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The Role of Woodlands in Water Management and Flood Prevention

Cawood

Yet again, the winter of 2015-2016 saw severe adverse weather causing damage and disruption to thousands of homes and businesses across the UK, in particular the north of England.


Over the last 50 years, the UK has become warmer with average temperatures in summer increasing by 1.4C and winter by 1.1C.


Precipitation in the UK is generally expected to increase by as much as 10% by 2100. Projected increases in rainfall are likely to increase the risk of flooding, particularly in winter.


Forests and woodlands have long been associated with an ability to reduce flood flows compared to other land uses. The four main ways that woodlands can help:
- The greater water use of trees
- The higher filtration rates of woodland soils reduces rapid surface run-off and flood generation
- The greater hydraulic roughness exerted by trees slows down flood flows
- The ability of trees to protect the soil from erosion.


The Woodland Trust looked at various natural water management techniques at Pontbren in Wales and concluded that planting tree belts across slopes on sheep farming land increased infiltration into the soil at more than 60 times the rate of neighbouring pastures, as well as reducing soil loss and providing shelter for livestock.


The higher water use of conifers and the related extra capacity of soils to absorb water offer scope for reducing flood runoff and higher infiltration rates of forest soils suggest that planting shelterbelts across the lower parts of grazed grassland sites could reduce peak flows by between 13 to 48%.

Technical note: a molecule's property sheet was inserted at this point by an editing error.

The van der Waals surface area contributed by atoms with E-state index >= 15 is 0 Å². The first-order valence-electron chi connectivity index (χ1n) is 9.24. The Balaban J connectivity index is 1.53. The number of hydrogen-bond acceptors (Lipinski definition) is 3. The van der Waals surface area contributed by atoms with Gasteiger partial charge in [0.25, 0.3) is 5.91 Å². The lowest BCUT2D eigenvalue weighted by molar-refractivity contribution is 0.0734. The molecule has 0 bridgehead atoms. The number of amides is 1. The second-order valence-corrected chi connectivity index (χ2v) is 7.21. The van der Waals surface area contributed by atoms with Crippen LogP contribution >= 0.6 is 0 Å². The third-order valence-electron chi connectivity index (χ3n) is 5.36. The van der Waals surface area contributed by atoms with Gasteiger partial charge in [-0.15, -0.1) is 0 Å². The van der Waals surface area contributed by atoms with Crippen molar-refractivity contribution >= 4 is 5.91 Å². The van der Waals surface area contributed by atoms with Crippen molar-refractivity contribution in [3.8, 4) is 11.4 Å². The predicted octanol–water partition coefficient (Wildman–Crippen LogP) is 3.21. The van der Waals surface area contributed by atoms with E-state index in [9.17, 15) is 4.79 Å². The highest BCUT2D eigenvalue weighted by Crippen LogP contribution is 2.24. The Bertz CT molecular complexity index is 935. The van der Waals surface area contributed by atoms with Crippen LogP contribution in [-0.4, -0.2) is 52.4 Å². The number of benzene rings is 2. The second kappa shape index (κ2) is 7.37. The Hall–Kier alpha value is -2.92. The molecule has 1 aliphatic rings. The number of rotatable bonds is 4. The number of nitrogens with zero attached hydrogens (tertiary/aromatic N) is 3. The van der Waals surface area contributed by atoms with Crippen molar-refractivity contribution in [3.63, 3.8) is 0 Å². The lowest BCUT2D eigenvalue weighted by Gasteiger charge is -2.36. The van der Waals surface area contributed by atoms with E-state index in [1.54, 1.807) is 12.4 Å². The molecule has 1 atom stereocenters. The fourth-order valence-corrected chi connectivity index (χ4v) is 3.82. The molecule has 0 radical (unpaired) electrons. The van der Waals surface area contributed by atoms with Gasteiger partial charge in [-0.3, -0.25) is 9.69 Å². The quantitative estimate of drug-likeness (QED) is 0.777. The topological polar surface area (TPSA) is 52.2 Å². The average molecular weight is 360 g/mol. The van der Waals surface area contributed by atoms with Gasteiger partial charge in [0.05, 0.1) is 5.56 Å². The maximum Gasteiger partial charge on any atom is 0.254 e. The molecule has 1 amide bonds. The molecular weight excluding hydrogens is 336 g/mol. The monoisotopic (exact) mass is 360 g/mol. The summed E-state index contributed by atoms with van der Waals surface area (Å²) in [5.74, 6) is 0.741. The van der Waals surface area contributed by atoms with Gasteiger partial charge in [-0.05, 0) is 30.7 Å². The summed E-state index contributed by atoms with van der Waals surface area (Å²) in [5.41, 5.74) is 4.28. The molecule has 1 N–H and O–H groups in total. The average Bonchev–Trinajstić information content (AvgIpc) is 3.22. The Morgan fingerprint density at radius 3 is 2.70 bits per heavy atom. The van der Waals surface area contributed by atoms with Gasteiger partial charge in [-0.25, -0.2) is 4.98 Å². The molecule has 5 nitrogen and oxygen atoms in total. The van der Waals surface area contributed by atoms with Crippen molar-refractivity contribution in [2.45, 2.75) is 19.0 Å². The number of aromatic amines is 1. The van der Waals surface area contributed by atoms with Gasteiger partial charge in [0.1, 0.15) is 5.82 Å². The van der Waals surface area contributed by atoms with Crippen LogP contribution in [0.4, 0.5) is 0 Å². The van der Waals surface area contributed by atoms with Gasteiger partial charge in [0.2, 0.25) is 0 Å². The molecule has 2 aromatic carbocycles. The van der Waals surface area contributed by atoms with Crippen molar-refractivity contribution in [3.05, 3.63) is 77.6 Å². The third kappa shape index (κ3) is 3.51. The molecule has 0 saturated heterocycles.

The increased hydraulic roughness associated with native floodplain woodland along a 2km grassland reach of the River Cary in Somerset was predicted to reduce water velocity by 50%.


Various studies indicate that floodplain and riparian woodland also have potential to delay significant flood flows, allowing more time to issue flood warnings and can also reduce flood risk in appropriate locations, such as towns and cities.


In a parliamentary debate on the floods, Environment Secretary Elizabeth Truss spoke of the need to "put in place tree planting programmes that can both reduce flood risk and improve the environment at the same time".


The Scottish Government has announced a 235million Flood Risk Management plan involving 14 local strategies and 42 flood prevention schemes over the next five years, such as the natural flood management works currently under development near Selkirk in the Scottish Borders. Environment Minister Dr Aileen McLeod said: "Our plan is designed to improve the way we tackle the risk of flooding across the country - protective more homes, businesses, communities and livelihoods".


In addition to a range of native and productive species already available, we are now offering ready-mixed 'riverside packs' to provide an initial step towards flood-prevention planting.


Lowland Riverside Mix (180)

  • Goat Willow
  • Crab Apple
  • Rowan
  • Hawthorn
  • Blackthorn
  • Guelder Rose


Upland Stream Mix (180)

  • Hawthorn
  • Common Alder
  • Aspen
  • Grey Willow
  • Silver Birch
  • Rowan

Larger-scale plantations in the surrounding area will further emphasise the role of woodlands in water management and our Sales team will be happy to assist with any enquiries.

Please consult our Sales literature for further information.

20 January 2016 at 09:46 / Comment

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